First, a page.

The upper limit for sorting rate is defined as the number of droplets formed per second, which is determined by the resonance frequency of the vibration of the liquid stream, driven by the nozzle size and velocity of the stream.

The nozzle selection is based on the size and sensitivity of the cell types to be sorted. Typically, the cell diameter is <1/3rd of the nozzle size, although for very delicate cell types such as neural cells are best sorted at lower pressures and using larger nozzles.

Cell Sorting Table

Cell Sorting Table

Cell Sorting Table

The sorting conditions are a balance of three driving forces:

  1. the final purity of the sorted population,
  2. the yield of this cell population recovery from the cell preparation and
  3. the time/speed taken to complete the sort.

These factors may require particular attention for the sorting of rare cell populations, when very starting sample sizes are processed over many hours to achieve target cell harvests. Positive or negative pre-sort enrichment can really help with sort efficiency and recovery. An example of this would be the sorting of naïve T-cells from spleen tissue; following harvest and dissemination of the spleen tissue. And RBC lysis step can be employed to remove RBCs, this can then be followed by CD4+ enrichment using the negative selection using MACS to deplete CTLs, B-cells, NK cells, Macrophages, Granulocytes, Erythroid Cells and DCs. The resulting cell population will be highly enriched in CD4+ cells, enabling the more efficient sorting out naïve T-cells.

Setting the Threshold

It is important for all sorting protocols, but particularly for purity sorts, that the FSC vs. SSC threshold be set appropriately to minimize the impact of debris on the sorting process. Setting the threshold to exclude the low-intensity signals from small debris particles will help in improving sorting yields and minimizing the occurrence of sorting aborts, where droplets are excluded from selection because debris coexists in a droplet with the target cell. If your downstream application requires the minimization of debris contamination of the sorted population(s), then the starting preparation should be as clean as possible, and the threshold should be adjusted for the instrument to ‘see’ debris particles; however, remember that this may impact several parameters of the sort.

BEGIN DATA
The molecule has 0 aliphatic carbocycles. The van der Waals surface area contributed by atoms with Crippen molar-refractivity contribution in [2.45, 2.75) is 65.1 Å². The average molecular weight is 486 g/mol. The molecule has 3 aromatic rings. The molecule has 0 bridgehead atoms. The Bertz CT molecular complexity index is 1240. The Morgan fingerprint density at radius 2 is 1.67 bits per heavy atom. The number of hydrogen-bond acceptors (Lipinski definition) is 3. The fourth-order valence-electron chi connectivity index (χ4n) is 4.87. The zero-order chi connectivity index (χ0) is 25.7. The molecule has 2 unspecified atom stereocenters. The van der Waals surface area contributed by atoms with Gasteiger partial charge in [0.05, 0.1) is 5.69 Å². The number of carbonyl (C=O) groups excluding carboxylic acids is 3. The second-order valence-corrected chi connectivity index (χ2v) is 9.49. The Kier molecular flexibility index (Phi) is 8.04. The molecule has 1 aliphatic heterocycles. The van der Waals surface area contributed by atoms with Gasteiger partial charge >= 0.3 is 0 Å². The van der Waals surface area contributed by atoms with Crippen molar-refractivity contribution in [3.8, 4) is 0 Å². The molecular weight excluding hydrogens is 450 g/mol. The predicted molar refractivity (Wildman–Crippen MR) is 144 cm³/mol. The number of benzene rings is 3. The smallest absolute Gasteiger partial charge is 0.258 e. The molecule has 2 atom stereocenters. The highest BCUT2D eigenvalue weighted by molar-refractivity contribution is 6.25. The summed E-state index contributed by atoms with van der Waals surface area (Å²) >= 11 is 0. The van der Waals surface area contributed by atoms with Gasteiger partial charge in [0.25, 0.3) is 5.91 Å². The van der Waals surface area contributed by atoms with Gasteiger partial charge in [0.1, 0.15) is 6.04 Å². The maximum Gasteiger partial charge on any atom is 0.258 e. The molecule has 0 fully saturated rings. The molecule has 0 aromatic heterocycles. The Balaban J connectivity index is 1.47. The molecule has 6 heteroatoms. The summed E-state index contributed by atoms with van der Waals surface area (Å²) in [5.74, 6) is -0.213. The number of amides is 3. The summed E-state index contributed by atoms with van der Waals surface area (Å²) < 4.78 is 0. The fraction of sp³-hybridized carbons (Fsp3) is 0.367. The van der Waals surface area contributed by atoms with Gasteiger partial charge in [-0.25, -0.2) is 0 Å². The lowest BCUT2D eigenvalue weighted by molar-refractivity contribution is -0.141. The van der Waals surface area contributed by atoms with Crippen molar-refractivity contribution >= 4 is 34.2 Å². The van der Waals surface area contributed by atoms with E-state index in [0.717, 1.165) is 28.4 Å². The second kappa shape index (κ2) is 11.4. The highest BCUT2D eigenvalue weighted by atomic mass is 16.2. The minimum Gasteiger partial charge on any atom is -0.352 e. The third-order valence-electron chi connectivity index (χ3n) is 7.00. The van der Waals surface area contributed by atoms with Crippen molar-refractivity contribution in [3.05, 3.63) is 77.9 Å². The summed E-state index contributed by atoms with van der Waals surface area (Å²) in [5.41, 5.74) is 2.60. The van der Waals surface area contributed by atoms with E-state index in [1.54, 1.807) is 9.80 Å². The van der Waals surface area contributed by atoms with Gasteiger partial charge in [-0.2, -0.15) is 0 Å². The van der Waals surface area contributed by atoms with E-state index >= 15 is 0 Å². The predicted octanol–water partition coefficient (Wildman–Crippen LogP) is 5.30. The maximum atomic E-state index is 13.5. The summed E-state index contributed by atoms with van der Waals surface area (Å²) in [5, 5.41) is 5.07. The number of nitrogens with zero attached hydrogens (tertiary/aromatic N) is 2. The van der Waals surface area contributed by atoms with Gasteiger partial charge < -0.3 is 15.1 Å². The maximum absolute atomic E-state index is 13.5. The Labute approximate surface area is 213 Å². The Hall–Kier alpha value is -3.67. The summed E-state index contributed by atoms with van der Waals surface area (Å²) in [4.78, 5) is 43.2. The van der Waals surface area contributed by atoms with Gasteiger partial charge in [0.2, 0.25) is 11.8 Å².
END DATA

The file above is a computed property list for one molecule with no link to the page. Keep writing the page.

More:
Yield- the reality can be tough

There are inevitable losses of target cells from the cell sorting process. These losses can occur at all stages throughout the process from the staining/labelling centrifugation steps, to sorting abort events that discard droplets containing both a desired cell, and an undesired cell type. The bottom line is, the healthier your cell population going into a cell sort, the higher the viability of the sorted cell population. But it is important to consider that all of these stresses may have an impact on cell physiology and morphology. The most well described of these is the enhanced activation of p38 MAPK Activation in sorted T-cells (Andrä I et al. 2020). So downstream assay controls are always needed, and efforts to understand and address Sorter-Induced-Stress should be considered.

Cell Sorting Fig 1

Fig. 1. Forces Imposed by Cell Sorting: The process of cell sorting can be very stressful for cells – with several parameters contributing to the impact on cells. There may therefore be considerable losses that may impact the overall yields.

Optimizing Collection

Other factors that can really help improve viable yields, include the dispensing of sorted cells into serum pre-coated recovery in tubes containing optimal media or serum. If sterility of the sorted population is needed, then the sample and collection media should be supplemented with 50µg/mL gentamycin.

Final Thoughts

FACS can support unprecedented target cell population enrichment; but investing time in panel optimization, sample pre-enrichment and post-sort viability support can make a profound effect on the yield, viabilities, and purity of the sorted population. Working with our experts at FlowMetric, can help ensure that your sorting needs are exceeded. Our Quality Management System and SOPs are in place to ensure all best practices for FACS are followed. Our experienced team have worked with challenging, and rare target cell populations, such as TILs and Mesenchymal Stem Cells, for downstream applications including RNA Seq, proteomic and metabolic profiling, or cell-based functional assays.


  • Arnold, L. and Lannigan, J. Practical issues in high-speed cell sorting”, Current Protocols in Cytometry. 2010 Jan; Chapter 1: Unit 1.24.1-30.
  • Perfetto, S., Chattopadhyay, P. & Roederer, M. Seventeen-colour flow cytometry: unravelling the immune system. Nat Rev Immunol 4, 648–655 (2004). https://doi.org/10.1038/nri1416.
  • Andrä I et al. (2020). An Evaluation of T‐Cell Functionality After Flow Cytometry Sorting Revealed p38 MAPK Activation. Cytometry A 97, 171–183.